Let’s continue to take stock. What else do we have? Intercessors. People who care and who continually ask us for specific prayer requests. How about suggesting they “pray the Lord of the harvest that he send” workers, missionaries, national young people in training and others out to prepare many who will bring in the final harvest. Recently, someone gave us a word that rang true in our hearts: “There is a window of time in which opportunities will open in countries all over the world and we must have educators and disciple makers ready because then those doors will shut for good and we must have people in those countries prepared to evangelize and teach those of their nations and carry on the work.”
What else do we have available in Latin America and the Caribbean? Probably the largest network in the world of viable ministerial training structures and strategies. Most missionaries of other denominations would find it hard to believe that we have almost 60,000 students on the ministerial level studying in 1,200 Bible schools, seminaries, extension or training sites; 2,402 students in ISUM on 15 campuses; over 750 students on the Facultad level in 9 different sites; and countless number of students in Christian universities and students involved in Chi Alpha-related programs like Contacto Universitario here in Argentina. If they could have a little contact with other sending agencies they would value the tremendous base that is in place to touch so many lives all over Latin America and the Caribbean and the whole world. No matter if she is of the survivor generation, a baby boomer, a generation Xer or a millennial, the space is available for any missionary who has a passion to teach. The opportunity for influence is there. Let’s take advantage of it.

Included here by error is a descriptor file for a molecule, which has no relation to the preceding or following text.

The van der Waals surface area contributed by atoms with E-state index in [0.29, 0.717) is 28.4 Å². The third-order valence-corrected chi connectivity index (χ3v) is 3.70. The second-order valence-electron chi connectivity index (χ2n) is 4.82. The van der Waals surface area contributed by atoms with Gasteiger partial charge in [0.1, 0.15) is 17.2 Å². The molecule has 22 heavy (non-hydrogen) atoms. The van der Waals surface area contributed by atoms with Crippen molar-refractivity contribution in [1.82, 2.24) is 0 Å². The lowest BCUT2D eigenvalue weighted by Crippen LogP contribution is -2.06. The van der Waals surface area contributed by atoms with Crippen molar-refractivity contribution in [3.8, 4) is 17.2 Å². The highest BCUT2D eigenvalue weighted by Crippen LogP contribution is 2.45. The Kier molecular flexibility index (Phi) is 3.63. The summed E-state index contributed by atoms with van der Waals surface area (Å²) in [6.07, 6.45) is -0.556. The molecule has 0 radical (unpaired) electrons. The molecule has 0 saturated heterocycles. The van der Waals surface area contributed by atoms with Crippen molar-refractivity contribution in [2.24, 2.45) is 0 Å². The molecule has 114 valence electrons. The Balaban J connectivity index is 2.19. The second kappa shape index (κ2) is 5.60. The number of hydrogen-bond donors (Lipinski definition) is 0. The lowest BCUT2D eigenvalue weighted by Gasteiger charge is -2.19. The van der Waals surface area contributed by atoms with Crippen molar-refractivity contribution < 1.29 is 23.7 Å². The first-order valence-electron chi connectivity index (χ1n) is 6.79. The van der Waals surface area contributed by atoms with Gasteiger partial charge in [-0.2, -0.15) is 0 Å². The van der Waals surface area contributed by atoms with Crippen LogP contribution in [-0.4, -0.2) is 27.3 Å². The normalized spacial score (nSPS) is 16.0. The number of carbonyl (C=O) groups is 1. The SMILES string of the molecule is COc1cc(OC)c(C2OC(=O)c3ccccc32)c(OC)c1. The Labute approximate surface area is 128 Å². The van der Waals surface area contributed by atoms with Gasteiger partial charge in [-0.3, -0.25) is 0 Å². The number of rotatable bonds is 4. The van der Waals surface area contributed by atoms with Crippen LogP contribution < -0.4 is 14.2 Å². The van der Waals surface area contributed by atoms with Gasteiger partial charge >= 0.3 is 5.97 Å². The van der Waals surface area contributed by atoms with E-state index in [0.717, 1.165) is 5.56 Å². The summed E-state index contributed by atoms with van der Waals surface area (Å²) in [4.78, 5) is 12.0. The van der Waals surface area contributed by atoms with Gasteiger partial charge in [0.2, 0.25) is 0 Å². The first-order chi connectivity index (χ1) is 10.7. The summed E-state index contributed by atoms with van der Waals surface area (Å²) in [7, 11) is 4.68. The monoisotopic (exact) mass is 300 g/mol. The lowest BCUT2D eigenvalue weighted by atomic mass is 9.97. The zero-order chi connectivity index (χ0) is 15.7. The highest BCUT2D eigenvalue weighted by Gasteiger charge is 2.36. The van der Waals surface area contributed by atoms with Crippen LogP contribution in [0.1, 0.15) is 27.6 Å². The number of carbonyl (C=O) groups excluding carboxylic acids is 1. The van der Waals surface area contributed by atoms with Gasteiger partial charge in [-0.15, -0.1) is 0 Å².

What else do we have? Relationship and the opportunity to brush shoulders with each other as missionaries at least three times a year. Let’s take advantage of those times and ask people in another generation mind-set to coffee. As missionaries who have been on the field for a while, let’s share some of the honor and the opportunities for influence with our younger teammates. Instead of just turning down one more opportunity to teach or preach at a retreat, what about recommending a recently-arrived missionary who may just fine his niche. When Sherry and I were in language school, missionary director of the Bible School in Moravia, San Jose, Costa Rica, David Kensinger asked me to teach Pedagogy to the second year class. I was allowed the opportunity to brush up my rusty Spanish after ten years in the U.S. and to learn some Pedagogy de paso.